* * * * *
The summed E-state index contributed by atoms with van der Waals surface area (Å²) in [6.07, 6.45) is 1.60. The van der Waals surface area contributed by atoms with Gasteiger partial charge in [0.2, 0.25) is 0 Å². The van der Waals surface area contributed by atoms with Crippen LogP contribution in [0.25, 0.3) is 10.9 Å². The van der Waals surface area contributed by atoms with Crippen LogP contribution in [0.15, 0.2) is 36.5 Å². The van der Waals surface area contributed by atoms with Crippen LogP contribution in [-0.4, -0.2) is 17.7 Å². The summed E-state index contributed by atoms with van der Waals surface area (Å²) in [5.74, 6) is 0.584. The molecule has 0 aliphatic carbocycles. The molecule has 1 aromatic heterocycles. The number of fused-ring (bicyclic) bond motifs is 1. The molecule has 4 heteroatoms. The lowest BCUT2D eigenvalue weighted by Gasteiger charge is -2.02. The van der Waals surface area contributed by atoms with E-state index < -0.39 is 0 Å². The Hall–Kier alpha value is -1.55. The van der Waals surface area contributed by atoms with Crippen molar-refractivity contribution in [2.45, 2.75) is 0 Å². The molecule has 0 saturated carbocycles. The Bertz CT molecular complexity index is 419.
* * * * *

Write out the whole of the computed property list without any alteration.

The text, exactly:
The summed E-state index contributed by atoms with van der Waals surface area (Å²) in [6.07, 6.45) is 1.60. The van der Waals surface area contributed by atoms with Gasteiger partial charge in [0.2, 0.25) is 0 Å². The van der Waals surface area contributed by atoms with Crippen LogP contribution in [0.25, 0.3) is 10.9 Å². The van der Waals surface area contributed by atoms with Crippen LogP contribution in [0.15, 0.2) is 36.5 Å². The van der Waals surface area contributed by atoms with Crippen LogP contribution in [-0.4, -0.2) is 17.7 Å². The summed E-state index contributed by atoms with van der Waals surface area (Å²) in [5.74, 6) is 0.584. The molecule has 0 aliphatic carbocycles. The molecule has 1 aromatic heterocycles. The number of fused-ring (bicyclic) bond motifs is 1. The molecule has 4 heteroatoms. The lowest BCUT2D eigenvalue weighted by Gasteiger charge is -2.02. The van der Waals surface area contributed by atoms with E-state index < -0.39 is 0 Å². The Hall–Kier alpha value is -1.55. The van der Waals surface area contributed by atoms with Crippen molar-refractivity contribution in [2.45, 2.75) is 0 Å². The molecule has 0 saturated carbocycles. The Bertz CT molecular complexity index is 419.